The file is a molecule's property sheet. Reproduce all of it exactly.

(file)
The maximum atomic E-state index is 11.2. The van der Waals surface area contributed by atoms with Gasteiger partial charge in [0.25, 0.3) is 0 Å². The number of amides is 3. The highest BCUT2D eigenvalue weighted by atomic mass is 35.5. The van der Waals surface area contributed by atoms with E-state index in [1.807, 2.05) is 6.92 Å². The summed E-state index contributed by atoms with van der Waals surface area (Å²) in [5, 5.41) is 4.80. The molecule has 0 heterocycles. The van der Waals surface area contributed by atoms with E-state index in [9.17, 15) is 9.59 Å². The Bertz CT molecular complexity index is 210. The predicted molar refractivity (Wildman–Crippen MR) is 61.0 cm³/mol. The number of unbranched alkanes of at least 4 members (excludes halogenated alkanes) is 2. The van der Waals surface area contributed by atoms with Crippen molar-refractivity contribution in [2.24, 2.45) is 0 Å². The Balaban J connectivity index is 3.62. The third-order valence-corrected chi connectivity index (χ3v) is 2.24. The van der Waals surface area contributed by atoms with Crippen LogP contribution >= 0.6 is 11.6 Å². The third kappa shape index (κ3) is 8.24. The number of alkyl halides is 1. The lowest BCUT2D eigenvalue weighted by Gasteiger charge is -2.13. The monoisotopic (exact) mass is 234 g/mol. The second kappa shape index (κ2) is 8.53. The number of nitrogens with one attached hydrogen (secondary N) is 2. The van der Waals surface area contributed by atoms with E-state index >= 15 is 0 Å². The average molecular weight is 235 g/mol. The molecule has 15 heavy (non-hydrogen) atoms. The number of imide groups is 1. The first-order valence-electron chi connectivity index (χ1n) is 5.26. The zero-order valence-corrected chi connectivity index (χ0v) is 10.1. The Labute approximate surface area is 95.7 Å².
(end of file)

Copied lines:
The maximum atomic E-state index is 11.2. The van der Waals surface area contributed by atoms with Gasteiger partial charge in [0.25, 0.3) is 0 Å². The number of amides is 3. The highest BCUT2D eigenvalue weighted by atomic mass is 35.5. The van der Waals surface area contributed by atoms with E-state index in [1.807, 2.05) is 6.92 Å². The summed E-state index contributed by atoms with van der Waals surface area (Å²) in [5, 5.41) is 4.80. The molecule has 0 heterocycles. The van der Waals surface area contributed by atoms with E-state index in [9.17, 15) is 9.59 Å². The Bertz CT molecular complexity index is 210. The predicted molar refractivity (Wildman–Crippen MR) is 61.0 cm³/mol. The number of unbranched alkanes of at least 4 members (excludes halogenated alkanes) is 2. The van der Waals surface area contributed by atoms with Crippen molar-refractivity contribution in [2.24, 2.45) is 0 Å². The Balaban J connectivity index is 3.62. The third-order valence-corrected chi connectivity index (χ3v) is 2.24. The van der Waals surface area contributed by atoms with Crippen LogP contribution >= 0.6 is 11.6 Å². The third kappa shape index (κ3) is 8.24. The number of alkyl halides is 1. The lowest BCUT2D eigenvalue weighted by Gasteiger charge is -2.13. The monoisotopic (exact) mass is 234 g/mol. The second kappa shape index (κ2) is 8.53. The number of nitrogens with one attached hydrogen (secondary N) is 2. The van der Waals surface area contributed by atoms with E-state index >= 15 is 0 Å². The average molecular weight is 235 g/mol. The molecule has 15 heavy (non-hydrogen) atoms. The number of imide groups is 1. The first-order valence-electron chi connectivity index (χ1n) is 5.26. The zero-order valence-corrected chi connectivity index (χ0v) is 10.1. The Labute approximate surface area is 95.7 Å².